Will they stay or will they go now?

Cracking the secret sauce of client retention at your firm can be tricky but nonetheless immensely valuable. It's one thing to make it rain, it's another thing entirely to keep it raining and for that, you need to answer the question - why do clients leave a law firm?
There's not a quick answer to that because human relationships and the human behaviour that drives them are multi-faceted circumstances with an ever-evolving set of complex needs and desires. The only thing you can be sure of is that nothing ever stays the same for long.
Despite that, there are some certainties to rely on. Whether someone is packing up their IP portfolio or all their clothing, books and the cat to exit your life, you can be sure of at least one thing - their needs aren't being met. It perhaps doesn't clarify what those needs are, but they are unfulfilled either way.
And often, as some part of that, their life has been harder in some way than they needed it to be. It doesn't have to be dramatic. Over time, even quite small but unnecessary challenges can take their toll and become a relationship ending factor. On the face of it, as an isolated incident whatever it is, it's no big deal but as time rolls on and the incidences mount up, a breaking point is reached.
And then, often as a direct result of point 1 and 2, trust in the relationship is lost. And at that point, it's all over.
Of course, in the context of clients leaving a law firm, how you might translate those certainties is a little different but they always apply. Sometimes there is a trigger that can't be helped. Personality can be a really big factor and sometimes when a much-loved partner leaves the firm, clients will go with them. Market forces might well drive clients out of business or demand significant down-sizing. Alternatively, they might expand so much that they develop their own in-house legal department and simply need you less.
These are all factors outside your control and in investigating your particular secret sauce, they need to be excluded from the mix. Worry instead about the factors that you do control and recognise that just like more intimate relationships, it is often the little things that have the biggest impact which brings us directly back to points 1 & 2 again:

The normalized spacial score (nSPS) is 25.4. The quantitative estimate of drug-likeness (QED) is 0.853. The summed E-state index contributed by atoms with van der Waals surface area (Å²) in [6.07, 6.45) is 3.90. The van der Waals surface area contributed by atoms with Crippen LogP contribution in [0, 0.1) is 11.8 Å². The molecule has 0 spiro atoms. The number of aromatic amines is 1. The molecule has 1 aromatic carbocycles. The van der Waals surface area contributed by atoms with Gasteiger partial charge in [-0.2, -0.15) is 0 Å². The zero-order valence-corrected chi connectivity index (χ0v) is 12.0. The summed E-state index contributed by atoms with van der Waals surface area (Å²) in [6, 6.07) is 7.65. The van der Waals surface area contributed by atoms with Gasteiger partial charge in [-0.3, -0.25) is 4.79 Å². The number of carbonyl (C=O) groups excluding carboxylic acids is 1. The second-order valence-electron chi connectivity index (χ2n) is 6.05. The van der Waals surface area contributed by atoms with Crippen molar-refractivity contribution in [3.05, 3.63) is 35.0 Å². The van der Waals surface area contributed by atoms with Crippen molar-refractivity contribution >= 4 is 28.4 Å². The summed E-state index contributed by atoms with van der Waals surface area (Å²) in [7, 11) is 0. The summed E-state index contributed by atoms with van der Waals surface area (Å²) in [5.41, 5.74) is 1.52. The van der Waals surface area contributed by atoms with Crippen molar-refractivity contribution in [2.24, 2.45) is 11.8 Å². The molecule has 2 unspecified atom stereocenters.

Are their needs being met? Are you making their life easier in some way?
The first of these questions is a business one and it should be relatively easy to identify and define what those needs are. When in doubt, you can just ask! The second is much trickier because we don't always recognise when our systems don't make the lives of others easier. We think it 'ought to' but that isn't the same as 'does'.
The rise in 'convenience' everything, from food to online shopping, should tell us the importance of 'easy' in providing products and services. So, when you begin to look at your client retention plan, list all of the services that a client needs, put yourself in their shoes and ask, "How easy do we make this?"
It is at this point that you discover the drivers for behaviours that will add to your retention rate. How difficult is it for a client to find out what is happening with their case? What if they want to know the status of a recent registration? How frustrating are those processes for them?
The big services that they need from you are easy - they make an appointment with you and sit down to work through whatever is needed but don't underestimate the deep frustration felt by many clients in the smaller things. If it takes your client more than 5 mins to get an answer to a question that in this day and age should be instant, that's eventually going to be the reason they leave.
Because they will find someone who will put the plate into the dishwasher instead of beside it. Or a firm that gives them the kind of simple online access to their information that they have come to expect from every other part of their life. Because it doesn't make their life harder than it has to be while still meeting their needs.
Providing this kind of service doesn't have to be difficult for you either. In fact, it can make your life easier in a myriad of ways too. Even trying it out is simple!